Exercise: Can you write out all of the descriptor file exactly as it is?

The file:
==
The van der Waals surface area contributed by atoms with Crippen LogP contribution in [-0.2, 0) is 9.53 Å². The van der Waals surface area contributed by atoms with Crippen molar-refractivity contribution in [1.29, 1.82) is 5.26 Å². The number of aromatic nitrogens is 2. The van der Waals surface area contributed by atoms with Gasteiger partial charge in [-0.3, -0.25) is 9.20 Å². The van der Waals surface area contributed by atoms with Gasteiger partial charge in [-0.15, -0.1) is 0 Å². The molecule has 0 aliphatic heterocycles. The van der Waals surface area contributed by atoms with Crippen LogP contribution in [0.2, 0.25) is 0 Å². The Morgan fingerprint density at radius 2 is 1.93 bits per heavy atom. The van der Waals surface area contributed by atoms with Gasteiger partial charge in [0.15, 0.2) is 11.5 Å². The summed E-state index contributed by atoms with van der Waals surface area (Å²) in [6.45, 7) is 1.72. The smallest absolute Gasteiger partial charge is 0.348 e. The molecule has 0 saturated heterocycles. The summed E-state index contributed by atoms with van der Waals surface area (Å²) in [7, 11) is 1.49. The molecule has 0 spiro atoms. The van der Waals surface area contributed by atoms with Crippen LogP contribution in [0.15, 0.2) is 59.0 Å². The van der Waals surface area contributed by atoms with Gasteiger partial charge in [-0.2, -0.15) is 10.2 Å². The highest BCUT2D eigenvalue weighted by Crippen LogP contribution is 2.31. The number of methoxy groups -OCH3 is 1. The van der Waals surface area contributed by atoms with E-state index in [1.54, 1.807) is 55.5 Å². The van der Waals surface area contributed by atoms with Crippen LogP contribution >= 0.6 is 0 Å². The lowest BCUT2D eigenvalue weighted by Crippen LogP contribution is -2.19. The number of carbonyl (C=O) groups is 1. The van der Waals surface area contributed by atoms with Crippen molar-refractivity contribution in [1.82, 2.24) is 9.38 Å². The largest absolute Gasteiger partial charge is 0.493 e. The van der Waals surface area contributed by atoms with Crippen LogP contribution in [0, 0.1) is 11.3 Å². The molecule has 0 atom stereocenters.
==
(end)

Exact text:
The van der Waals surface area contributed by atoms with Crippen LogP contribution in [-0.2, 0) is 9.53 Å². The van der Waals surface area contributed by atoms with Crippen molar-refractivity contribution in [1.29, 1.82) is 5.26 Å². The number of aromatic nitrogens is 2. The van der Waals surface area contributed by atoms with Gasteiger partial charge in [-0.3, -0.25) is 9.20 Å². The van der Waals surface area contributed by atoms with Gasteiger partial charge in [-0.15, -0.1) is 0 Å². The molecule has 0 aliphatic heterocycles. The van der Waals surface area contributed by atoms with Crippen LogP contribution in [0.2, 0.25) is 0 Å². The Morgan fingerprint density at radius 2 is 1.93 bits per heavy atom. The van der Waals surface area contributed by atoms with Gasteiger partial charge in [0.15, 0.2) is 11.5 Å². The summed E-state index contributed by atoms with van der Waals surface area (Å²) in [6.45, 7) is 1.72. The smallest absolute Gasteiger partial charge is 0.348 e. The molecule has 0 saturated heterocycles. The summed E-state index contributed by atoms with van der Waals surface area (Å²) in [7, 11) is 1.49. The molecule has 0 spiro atoms. The van der Waals surface area contributed by atoms with Crippen LogP contribution in [0.15, 0.2) is 59.0 Å². The van der Waals surface area contributed by atoms with Gasteiger partial charge in [-0.2, -0.15) is 10.2 Å². The highest BCUT2D eigenvalue weighted by Crippen LogP contribution is 2.31. The number of methoxy groups -OCH3 is 1. The van der Waals surface area contributed by atoms with E-state index in [1.54, 1.807) is 55.5 Å². The van der Waals surface area contributed by atoms with Crippen LogP contribution >= 0.6 is 0 Å². The lowest BCUT2D eigenvalue weighted by Crippen LogP contribution is -2.19. The number of carbonyl (C=O) groups is 1. The van der Waals surface area contributed by atoms with Crippen molar-refractivity contribution in [1.82, 2.24) is 9.38 Å². The largest absolute Gasteiger partial charge is 0.493 e. The van der Waals surface area contributed by atoms with Crippen LogP contribution in [0, 0.1) is 11.3 Å². The molecule has 0 atom stereocenters.